House Cloakroom:  May 17 – 21

House Analysis:

The House potentially has a full plate this week as Leadership tries to clear it’s plate before leaving for Memorial Day recess.  For a second week in a row the House failed to pass the Competes Act, which would authorize $48 billion over three years (originally $85.6 billion over five years) for the National Institute of Standards and Technology, the National Science Foundation, and research programs at the Department of Energy. Despite many Republican concerns that the bill spends too much, creates too many new programs, and shifts money to climate change efforts, House Leadership may make a third attempt to pass the bill this week.  The tax extenders bill discussed in the Cloakroom last week was pulled from floor before consideration. The bill is reported to be $190 billion but only some of it is paid for, resulting in increased deficit spending estimated at around $100 billion.  Additionally, the temporary extensions that are paid for are done so with permanent tax increases. Expect this to be a very close vote as Democrats who anticipate close races in the fall are hesitant to support a bill that will add billions more to the deficit. The Defense Authorization bill was passed out of the House Armed Services Committee last week and will be brought up on the floor for a vote this week.  It authorizes budget authority for the Department of Defense, national security programs at the Department of Energy, overseas operations in Iraq and Afghanistan, and also disaster assistance to Haiti.

Two additional other items worth mentioning include Rep. Barney Frank’s (D-MA) TARP III bill which would create a $30 billion lending program that would duplicate efforts made by the $700 billion original TARP bill.  Lastly the Democrat response to the Supreme Court case Citizens United was introduced and could be seen on the floor next week as well.  Heritage expert Hans von Spakovsky wrote about the Citizens United case here.

Total possible spending for the week … nearly $1,000,000,000,000 (that would be a trillion in case you don’t want to count the zeros). And still no signs Congress will pass a budget this year.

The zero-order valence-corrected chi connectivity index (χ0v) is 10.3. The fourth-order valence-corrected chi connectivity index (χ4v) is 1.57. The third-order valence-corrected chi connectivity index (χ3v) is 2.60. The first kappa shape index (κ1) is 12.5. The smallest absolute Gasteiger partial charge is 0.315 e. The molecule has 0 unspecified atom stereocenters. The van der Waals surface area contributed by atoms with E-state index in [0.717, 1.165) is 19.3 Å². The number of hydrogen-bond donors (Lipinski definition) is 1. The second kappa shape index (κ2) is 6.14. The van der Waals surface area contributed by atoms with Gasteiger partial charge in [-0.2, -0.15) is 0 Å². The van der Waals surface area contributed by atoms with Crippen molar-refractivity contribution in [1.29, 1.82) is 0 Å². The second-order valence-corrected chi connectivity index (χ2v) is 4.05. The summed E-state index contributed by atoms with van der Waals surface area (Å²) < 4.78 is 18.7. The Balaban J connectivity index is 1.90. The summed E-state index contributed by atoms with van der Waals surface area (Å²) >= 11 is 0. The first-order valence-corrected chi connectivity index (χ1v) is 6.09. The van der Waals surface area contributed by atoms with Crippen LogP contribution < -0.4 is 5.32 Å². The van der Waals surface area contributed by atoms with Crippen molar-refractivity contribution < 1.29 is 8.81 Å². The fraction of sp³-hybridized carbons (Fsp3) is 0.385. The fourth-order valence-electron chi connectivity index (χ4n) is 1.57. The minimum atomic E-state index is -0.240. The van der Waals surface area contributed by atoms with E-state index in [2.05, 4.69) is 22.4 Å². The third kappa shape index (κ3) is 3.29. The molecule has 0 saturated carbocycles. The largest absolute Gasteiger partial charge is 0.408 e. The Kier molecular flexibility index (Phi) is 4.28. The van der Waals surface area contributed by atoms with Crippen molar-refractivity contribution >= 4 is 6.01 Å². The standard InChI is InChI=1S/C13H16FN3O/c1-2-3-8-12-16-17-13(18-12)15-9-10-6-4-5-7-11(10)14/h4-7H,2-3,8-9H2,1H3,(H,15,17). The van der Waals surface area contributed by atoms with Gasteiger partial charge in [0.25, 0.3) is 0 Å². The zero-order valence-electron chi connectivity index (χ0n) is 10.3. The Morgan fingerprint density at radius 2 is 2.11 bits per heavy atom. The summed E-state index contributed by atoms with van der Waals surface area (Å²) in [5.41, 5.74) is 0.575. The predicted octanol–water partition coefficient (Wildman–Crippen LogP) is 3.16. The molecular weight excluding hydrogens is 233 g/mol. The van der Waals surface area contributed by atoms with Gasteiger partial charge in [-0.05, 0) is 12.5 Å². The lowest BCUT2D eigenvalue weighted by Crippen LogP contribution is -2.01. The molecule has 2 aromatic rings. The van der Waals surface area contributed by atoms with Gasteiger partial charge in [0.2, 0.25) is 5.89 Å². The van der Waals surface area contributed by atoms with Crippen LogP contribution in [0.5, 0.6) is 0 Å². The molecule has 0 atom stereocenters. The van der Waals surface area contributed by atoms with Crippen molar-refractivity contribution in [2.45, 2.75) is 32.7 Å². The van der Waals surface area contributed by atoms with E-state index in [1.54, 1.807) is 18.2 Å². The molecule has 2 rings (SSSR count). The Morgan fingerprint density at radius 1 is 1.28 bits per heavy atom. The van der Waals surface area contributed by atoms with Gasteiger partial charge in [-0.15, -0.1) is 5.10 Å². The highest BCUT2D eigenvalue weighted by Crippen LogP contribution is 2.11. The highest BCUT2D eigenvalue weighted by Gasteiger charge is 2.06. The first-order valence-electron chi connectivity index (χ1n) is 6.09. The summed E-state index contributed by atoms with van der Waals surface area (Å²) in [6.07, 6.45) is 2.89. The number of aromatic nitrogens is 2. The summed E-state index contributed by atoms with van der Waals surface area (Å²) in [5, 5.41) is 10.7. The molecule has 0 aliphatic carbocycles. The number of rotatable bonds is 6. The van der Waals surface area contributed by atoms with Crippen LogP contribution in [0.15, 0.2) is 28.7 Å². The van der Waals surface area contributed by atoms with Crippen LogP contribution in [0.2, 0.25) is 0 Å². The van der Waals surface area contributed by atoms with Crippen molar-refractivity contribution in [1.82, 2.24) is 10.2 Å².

Major Floor Action:

  • H.R. 5325 – America COMPETES Reauthorization Act
  • H.R. 5136 – National Defense Authorization Act for Fiscal Year 2011
  • Tax Extender bill (text still not available)
  • H.R. 5297 – Small Business Lending Fund Act of 2010 (aka TARP III)
  • H.R. 5175 – DISCLOSE Act

Major Committee Action:

  • The oil spill in the gulf continues to garner a great deal of Congressional attention.  Interior Secretary Ken Salazar will make appearances in front of both the House Natural Resources Committee and the House Appropriations Subcommittee on Interior, Environment, and Related Agencies during the week.  The Chairman and President of BP, Lamar McKay will testify the day after Secretary Salazar at the Natural Resources Committee.  The House Energy and Commerce Subcommittee on Energy and Environment is also expected to hold a hearing on the oil spill.
  • The House Foreign Affairs Subcommittee on Western Hemisphere will hold a hearing on “U.S.-Mexico Security Cooperation.”

Senate Cloakroom: May 24 -28


With the financial regulation and bailout bill behind them, the Senate will shift its focus to some housekeeping measures.  Of course, housekeeping items in Congress are rarely routine and this will be no exception.  Substantive issues remain with the war supplemental and massive extenders package crafted by House Democrats.  The biggest fight may be over jobs, though.  Senator Murkowski (R-AK) could bring her resolution of disapproval to the floor, forcing Senators to choose between jobs and costly EPA regulations.

Floor Action:

  • Senators will briefly revisit the financial regulation fight with two votes to instruct the conferees.
  • The Senate will proceed to the consideration of H.R. 4899, the Emergency Supplemental Bill.
  • A vote on jobs may occur this week if Senator Murkowski brings her resolution to the floor that would essentially veto EPA’s economically harmful global warming regulations.
  • Finally, Senators will seek to address several expiring provisions – including physician’s reimbursements, unemployment insurance and COBRA.  The House is expected to act first, but as indicated, substantial hurdles remain.

Committee Action: